Many terms and phrases that are acceptable in conversation or informal writing are considered inappropriate in academic writing when you are writing a dissertation, thesis, or research paper. If you’re going to use a word or phrase, you should avoid using it in a too casual, unprofessional, vague, exaggerated, or subjective way. If you face issues regarding the prohibited phrases then it’s advisable to choose my assignment services in Australia.
Types of Prohibited Phrases and Examples of Each:
You’ll find a list of taboo words broken down into various categories in the following sections.
- Inadequately Formal
Academic writing is commonly more formal than the writing we encounter in non-academic sources (including in web pages or blogs). We use a more formal tone in academic writing than in our everyday conversation. A dissertation or any other academic paper may not contain words like a little, a lot, contradictions like cannot or will not. Several or multiple can be used in place of the word “a lot” when composing a sentence. Isn’t too is, not or can’t too cannot, can be changed as well.
In some contexts, certain words and phrases are acceptable, but when used at the start of a sentence, they become too informal. Transition words can be used to replace or altogether remove such words at the beginning of a sentence. Additionally, you can also consider replacing so with, therefore, in the case of informal taboo word examples.
- Not specific enough
You don’t want people to interpret your academic paper in various ways by using too many vague terms. Always be as clear as possible in your writing. For example, instead of saying “stuff,” you could say something like “evidence/details” instead.
- Insufficiently Sophisticated
To avoid making your writing seem less severe, you should avoid using too many random and simple terms in your work. Switching phrasal verbs for their one-word equivalents is also a good idea. If you’re writing an academic paper, remember that more complex words aren’t necessarily better than simpler ones.
- Too Exaggerated
Academic writing is usually straightforward and uncomplicated. Dramatic adjectives (like always and never), superlatives (like best or greatest), and emphasis words (like very) are often used in the context of adverbs of frequency. These claims may have some truth to them because they are making a significant claim when they say something is flawless or never happens. It’s best to use these words sparingly, but they can be helpful at times.
- Too Subjective
Certain words and phrases serve to draw attention to your own predispositions. As an example, if you say that something is “obviously” going to happen, you’re not stating a fact; you’re just saying that you think it’s obvious.
It is acceptable to elaborate on your personal beliefs in some sections of a thesis and in particular academic texts (like personal statements and argumentative or reflective essays). The use of subjective language must be guarded against in many instances. Make your point with a less biased approach, or let the facts do the talking.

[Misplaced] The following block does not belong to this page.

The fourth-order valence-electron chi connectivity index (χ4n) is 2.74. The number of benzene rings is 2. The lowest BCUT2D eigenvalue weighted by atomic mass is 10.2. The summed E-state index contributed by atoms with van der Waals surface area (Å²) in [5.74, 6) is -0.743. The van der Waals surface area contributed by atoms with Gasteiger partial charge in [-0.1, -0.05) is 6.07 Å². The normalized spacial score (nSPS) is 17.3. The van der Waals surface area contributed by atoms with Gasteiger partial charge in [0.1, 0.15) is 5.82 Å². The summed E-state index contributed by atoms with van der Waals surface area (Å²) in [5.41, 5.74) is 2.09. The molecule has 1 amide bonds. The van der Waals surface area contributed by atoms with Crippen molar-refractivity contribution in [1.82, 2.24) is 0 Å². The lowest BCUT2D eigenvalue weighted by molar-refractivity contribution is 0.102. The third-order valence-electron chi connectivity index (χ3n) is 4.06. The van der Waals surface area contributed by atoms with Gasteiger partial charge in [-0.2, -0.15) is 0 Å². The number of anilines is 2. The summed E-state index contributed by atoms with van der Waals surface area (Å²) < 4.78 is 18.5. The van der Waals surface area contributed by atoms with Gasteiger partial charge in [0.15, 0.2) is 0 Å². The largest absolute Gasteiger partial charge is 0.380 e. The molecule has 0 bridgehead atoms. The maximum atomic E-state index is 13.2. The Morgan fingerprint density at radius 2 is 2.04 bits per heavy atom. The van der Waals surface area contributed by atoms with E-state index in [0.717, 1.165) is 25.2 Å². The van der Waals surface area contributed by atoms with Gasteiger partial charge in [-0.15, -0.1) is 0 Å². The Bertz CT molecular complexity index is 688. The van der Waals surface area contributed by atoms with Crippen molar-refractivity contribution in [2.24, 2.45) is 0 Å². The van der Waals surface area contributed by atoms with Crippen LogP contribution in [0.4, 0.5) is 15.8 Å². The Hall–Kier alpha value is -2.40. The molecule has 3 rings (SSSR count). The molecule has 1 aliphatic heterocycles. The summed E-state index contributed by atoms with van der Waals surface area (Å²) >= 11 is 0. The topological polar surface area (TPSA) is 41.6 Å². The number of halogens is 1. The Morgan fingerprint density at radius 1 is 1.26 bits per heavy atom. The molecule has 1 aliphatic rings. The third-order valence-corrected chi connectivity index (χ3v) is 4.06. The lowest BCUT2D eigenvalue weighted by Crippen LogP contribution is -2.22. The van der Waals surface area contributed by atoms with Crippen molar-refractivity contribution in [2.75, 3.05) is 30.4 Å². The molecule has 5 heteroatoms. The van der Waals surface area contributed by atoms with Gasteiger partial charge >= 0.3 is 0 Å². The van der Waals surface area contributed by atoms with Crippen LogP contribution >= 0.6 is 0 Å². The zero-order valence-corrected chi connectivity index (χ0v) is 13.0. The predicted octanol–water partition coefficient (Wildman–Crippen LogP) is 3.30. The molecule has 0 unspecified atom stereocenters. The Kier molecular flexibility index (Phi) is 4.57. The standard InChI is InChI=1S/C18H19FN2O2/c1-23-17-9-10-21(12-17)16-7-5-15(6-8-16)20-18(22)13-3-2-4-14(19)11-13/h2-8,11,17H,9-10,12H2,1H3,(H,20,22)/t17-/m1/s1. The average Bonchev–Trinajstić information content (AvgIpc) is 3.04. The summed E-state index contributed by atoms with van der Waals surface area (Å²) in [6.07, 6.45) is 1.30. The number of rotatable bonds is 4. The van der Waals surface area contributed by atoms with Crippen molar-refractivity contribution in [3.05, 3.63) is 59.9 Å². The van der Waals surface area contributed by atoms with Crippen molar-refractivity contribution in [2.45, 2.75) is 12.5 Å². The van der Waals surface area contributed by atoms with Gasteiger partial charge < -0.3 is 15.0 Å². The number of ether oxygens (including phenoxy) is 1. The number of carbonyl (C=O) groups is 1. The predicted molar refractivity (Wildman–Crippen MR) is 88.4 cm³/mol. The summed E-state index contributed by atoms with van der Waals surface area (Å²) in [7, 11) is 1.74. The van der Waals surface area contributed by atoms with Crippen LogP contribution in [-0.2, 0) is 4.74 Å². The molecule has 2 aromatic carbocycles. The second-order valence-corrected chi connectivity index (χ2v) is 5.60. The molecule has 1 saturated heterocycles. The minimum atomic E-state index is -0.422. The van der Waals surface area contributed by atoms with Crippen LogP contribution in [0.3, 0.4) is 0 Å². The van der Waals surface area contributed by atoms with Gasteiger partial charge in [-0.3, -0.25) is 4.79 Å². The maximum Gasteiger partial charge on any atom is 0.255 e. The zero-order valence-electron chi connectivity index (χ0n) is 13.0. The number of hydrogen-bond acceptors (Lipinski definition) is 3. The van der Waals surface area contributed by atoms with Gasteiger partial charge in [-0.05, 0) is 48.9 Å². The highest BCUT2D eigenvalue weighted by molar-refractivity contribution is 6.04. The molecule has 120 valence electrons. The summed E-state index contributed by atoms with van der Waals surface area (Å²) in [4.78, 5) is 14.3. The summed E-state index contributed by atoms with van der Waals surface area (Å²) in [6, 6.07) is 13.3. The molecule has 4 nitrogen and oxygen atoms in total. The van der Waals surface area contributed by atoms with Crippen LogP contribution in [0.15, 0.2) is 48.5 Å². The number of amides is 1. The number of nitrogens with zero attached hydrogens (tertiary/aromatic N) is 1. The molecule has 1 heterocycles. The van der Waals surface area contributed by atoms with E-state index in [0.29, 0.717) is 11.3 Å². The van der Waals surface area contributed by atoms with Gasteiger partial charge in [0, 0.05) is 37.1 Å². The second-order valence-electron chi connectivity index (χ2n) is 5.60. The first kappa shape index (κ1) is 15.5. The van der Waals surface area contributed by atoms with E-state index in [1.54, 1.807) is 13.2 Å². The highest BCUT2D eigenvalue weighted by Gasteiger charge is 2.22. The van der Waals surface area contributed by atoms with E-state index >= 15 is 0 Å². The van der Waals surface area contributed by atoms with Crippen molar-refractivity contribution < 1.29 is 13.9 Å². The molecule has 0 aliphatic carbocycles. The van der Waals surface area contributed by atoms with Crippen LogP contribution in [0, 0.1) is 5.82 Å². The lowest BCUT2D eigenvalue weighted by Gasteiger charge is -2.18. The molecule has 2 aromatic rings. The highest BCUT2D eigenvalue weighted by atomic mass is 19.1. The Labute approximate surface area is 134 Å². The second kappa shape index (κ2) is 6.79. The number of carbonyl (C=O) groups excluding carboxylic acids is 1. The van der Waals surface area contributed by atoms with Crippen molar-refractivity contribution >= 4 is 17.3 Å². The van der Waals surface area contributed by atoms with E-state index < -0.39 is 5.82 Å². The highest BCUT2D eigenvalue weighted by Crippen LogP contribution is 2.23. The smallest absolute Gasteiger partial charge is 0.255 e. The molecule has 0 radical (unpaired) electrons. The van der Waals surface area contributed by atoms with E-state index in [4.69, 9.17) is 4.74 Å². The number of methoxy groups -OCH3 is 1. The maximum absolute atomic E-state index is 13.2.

- Most of the Time Not Necessary
Aim to keep your academic papers to a minimum in length. Do not include meaningless words and phrases in your writing, even if you believe they give it a more polished appearance. For example, write “the research paper has got six chapters,” not “the research paper has six chapters,” for example.
- A lot of the time, incorrect
Even native language speakers make grammatical and lexical errors when using specific words and phrases. If you continue to make similar mistakes, you may come to feel that they are correct after a while. You must, however, be cautious not to utilize them more than once in a single document or in many papers.
It’s essential to remember that some of these blunders can be traced back to common misunderstandings. For example, we frequently mistakenly interpret the speaker’s words as meaning “would ” rather than “would have.”
Other Suggestions for the Proper Use of Off-B limits Phrases
In addition, the following terms and phrases should be avoided:
- Think outside the box, or at the end of the day, are two examples of clichés.
- Jargon: Termologies that are unfamiliar to the general public.
- Commonly used abbreviations: “fridge,” “photo,” “TV,” etc.
- To use sexist language: firefighters, athletes, etc.
The Last Lines:
The way you use language is the same regardless of whether you’re working on an essay or a dissertation. Academic writing necessitates a formal tone and style of writing, as you probably already know. However, many of you may be unaware of the proper way to utilize the right to make your papers appear more formal. MyAssignments Pro’s assistance is always beneficial in this situation.
There are taboo words, and our writers know how to replace them. They’ve been writing academic papers for years, so you know they’ll deliver high-quality work. Our team of editors and proof readers will maintain the tone and style of your formal academic papers. Using My Assignments services in Australia, you can rest assured that your papers will be error-free and of the highest quality.